Arizona Frankenstein Factory: FBI raid at body donation center uncovers buckets of limbs, coolers of genitalia, and bodies sewn together
A 2014 FBI raid at an Arizona body-donation business that claimed to use them for scientific purposes uncovered a gruesome scene that involved buckets of limbs, a cooler of genitalia, and bodies sewn together 'like Frankenstein'
Following a nationwide criminal investigation into illegal trafficking and sale of human body parts, the FBI raided the Biological Resource Center in Phoenix in January 2014 and were horrified by their discovery, reported the Arizona Republic.
The details of their findings and the eyewitness account of an FBI agent involved in the raid were made public as part of a civil lawsuit against the business and its owner, Stephen Gore.
In a declaration contained in the civil lawsuit's court file, former Phoenix FBI special agent Mark Cwynar said he "personally observed various unsettling scenes" while inside the center.
He said he saw a "cooler filled with male genitalia" and a "large torso with the head removed and replaced with a smaller head sewn together in a 'Frankenstein manner.'"
He also testified that he saw large male torsos with limbs and genitalia removed; buckets and coolers with various body parts, including a bucket of heads, arms, and legs; body parts piled on top of each other throughout the facility, with no apparent identification; and steel freezers with frozen body parts inside with no apparent identification.
Thirty-three plaintiffs have been named in the lawsuit against the center, which, before it was shut down, would accept the bodies of people after they died and offering free pick up for the same.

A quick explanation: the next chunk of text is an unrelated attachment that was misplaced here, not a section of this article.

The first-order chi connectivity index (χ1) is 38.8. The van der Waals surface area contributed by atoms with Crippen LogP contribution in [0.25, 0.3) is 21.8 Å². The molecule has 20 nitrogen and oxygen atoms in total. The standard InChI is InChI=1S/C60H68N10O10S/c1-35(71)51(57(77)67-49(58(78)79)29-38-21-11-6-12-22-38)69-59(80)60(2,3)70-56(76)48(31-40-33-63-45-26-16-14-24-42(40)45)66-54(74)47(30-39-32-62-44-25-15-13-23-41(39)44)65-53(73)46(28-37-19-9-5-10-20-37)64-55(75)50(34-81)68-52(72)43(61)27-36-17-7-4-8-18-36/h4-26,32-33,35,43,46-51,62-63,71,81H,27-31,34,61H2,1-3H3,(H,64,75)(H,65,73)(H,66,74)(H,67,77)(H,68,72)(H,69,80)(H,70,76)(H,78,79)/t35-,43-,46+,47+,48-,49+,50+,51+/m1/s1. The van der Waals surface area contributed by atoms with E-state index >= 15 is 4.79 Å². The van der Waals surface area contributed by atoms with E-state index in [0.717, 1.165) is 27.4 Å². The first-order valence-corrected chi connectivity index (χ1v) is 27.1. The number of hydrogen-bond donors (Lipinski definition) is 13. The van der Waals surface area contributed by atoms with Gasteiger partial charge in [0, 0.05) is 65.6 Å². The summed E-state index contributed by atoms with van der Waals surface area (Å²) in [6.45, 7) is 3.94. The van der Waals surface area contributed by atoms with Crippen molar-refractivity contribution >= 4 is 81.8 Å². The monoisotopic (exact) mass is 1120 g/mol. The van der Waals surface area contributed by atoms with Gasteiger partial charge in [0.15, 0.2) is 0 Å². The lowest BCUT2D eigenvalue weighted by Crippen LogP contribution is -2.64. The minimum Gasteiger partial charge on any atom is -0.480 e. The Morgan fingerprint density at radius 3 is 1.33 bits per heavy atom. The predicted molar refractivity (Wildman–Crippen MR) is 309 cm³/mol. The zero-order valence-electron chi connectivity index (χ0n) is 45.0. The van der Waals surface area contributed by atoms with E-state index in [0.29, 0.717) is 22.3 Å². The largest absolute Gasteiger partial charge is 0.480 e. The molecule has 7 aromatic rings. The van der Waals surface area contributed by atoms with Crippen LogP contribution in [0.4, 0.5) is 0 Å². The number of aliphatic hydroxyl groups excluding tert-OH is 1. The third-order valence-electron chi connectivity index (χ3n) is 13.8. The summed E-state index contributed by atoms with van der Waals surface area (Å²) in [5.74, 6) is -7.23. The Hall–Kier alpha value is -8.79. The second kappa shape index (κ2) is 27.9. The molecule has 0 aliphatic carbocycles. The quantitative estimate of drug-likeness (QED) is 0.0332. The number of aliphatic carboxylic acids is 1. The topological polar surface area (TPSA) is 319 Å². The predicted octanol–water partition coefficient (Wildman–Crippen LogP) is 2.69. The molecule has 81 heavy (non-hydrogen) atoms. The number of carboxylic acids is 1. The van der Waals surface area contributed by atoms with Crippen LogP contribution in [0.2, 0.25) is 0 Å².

The assumption was that the bodies were being given to a charity to help with disease research. Instead, the body parts were being sold for profit to various middlemen and were not stored, treated, or disposed of with dignity or respect.
A whole body with no shoulders or head went for $2,400, according to a 2013 price list that is part of the court file. A torso with a head was $2,400; a whole spine was $950, with other body parts going for anywhere between $375 to $1,100.
Gore pleaded guilty to conducting an illegal enterprise in October 2015 over accusations that he had provided vendors with contaminated human tissue and used body parts in ways that the donors had not permitted.
He was sentenced to one year of deferred jail time, four years probation and was ordered to pay $121,000 in restitution, and wrote in a letter to the judge that he felt overwhelmed working in an industry with "no formal regulations" to reference for guidance.
Indeed, the horrific practices taking place at the Biological Resource Center may have partly been influenced by the fact that Arizona does not have any regulation as far as the body parts industry is concerned.
But unlike the other four body donation companies in the state, the Biological Resource Center was not accredited by the American Association of Tissue Banks.
The plaintiffs' lawyers also uncovered that Gore's highest level of education was high school, and that he did not have any licenses or certifications applicable to body donation program operations.
The civil lawsuit is set to go to trial at the Maricopa County Superior Court on October 21.